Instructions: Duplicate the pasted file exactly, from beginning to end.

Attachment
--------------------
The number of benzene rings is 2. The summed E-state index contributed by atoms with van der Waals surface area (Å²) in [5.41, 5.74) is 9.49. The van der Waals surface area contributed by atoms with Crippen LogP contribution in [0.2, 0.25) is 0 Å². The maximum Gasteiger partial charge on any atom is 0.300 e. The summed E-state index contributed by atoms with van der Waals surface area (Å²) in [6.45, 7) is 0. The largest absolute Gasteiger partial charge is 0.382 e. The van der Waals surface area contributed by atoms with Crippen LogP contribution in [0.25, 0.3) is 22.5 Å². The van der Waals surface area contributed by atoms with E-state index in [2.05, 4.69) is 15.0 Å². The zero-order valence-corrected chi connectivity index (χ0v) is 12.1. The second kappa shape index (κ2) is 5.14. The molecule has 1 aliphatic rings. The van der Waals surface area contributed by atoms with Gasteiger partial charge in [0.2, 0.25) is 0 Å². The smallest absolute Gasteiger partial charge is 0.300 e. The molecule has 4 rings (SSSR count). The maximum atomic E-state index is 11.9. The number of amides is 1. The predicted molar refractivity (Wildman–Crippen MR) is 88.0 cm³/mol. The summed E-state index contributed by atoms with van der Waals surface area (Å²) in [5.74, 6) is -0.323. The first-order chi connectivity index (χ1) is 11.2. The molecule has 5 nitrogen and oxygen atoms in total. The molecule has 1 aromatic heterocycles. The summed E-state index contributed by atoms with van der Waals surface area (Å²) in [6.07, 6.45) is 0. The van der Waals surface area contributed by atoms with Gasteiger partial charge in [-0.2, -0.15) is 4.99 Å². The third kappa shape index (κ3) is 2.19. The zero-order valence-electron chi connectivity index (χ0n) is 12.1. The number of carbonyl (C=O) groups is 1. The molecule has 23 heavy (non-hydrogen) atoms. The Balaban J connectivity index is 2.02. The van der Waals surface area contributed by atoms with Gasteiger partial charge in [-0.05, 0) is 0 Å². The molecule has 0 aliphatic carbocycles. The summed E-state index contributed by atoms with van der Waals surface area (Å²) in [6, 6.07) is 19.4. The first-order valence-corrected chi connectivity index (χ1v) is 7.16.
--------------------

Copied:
The number of benzene rings is 2. The summed E-state index contributed by atoms with van der Waals surface area (Å²) in [5.41, 5.74) is 9.49. The van der Waals surface area contributed by atoms with Crippen LogP contribution in [0.2, 0.25) is 0 Å². The maximum Gasteiger partial charge on any atom is 0.300 e. The summed E-state index contributed by atoms with van der Waals surface area (Å²) in [6.45, 7) is 0. The largest absolute Gasteiger partial charge is 0.382 e. The van der Waals surface area contributed by atoms with Crippen LogP contribution in [0.25, 0.3) is 22.5 Å². The van der Waals surface area contributed by atoms with E-state index in [2.05, 4.69) is 15.0 Å². The zero-order valence-corrected chi connectivity index (χ0v) is 12.1. The second kappa shape index (κ2) is 5.14. The molecule has 1 aliphatic rings. The van der Waals surface area contributed by atoms with Gasteiger partial charge in [0.2, 0.25) is 0 Å². The smallest absolute Gasteiger partial charge is 0.300 e. The molecule has 4 rings (SSSR count). The maximum atomic E-state index is 11.9. The number of amides is 1. The predicted molar refractivity (Wildman–Crippen MR) is 88.0 cm³/mol. The summed E-state index contributed by atoms with van der Waals surface area (Å²) in [5.74, 6) is -0.323. The first-order chi connectivity index (χ1) is 11.2. The molecule has 5 nitrogen and oxygen atoms in total. The molecule has 1 aromatic heterocycles. The summed E-state index contributed by atoms with van der Waals surface area (Å²) in [6.07, 6.45) is 0. The van der Waals surface area contributed by atoms with Gasteiger partial charge in [-0.2, -0.15) is 4.99 Å². The third kappa shape index (κ3) is 2.19. The zero-order valence-electron chi connectivity index (χ0n) is 12.1. The number of carbonyl (C=O) groups is 1. The molecule has 23 heavy (non-hydrogen) atoms. The Balaban J connectivity index is 2.02. The van der Waals surface area contributed by atoms with Gasteiger partial charge in [-0.05, 0) is 0 Å². The molecule has 0 aliphatic carbocycles. The summed E-state index contributed by atoms with van der Waals surface area (Å²) in [6, 6.07) is 19.4. The first-order valence-corrected chi connectivity index (χ1v) is 7.16.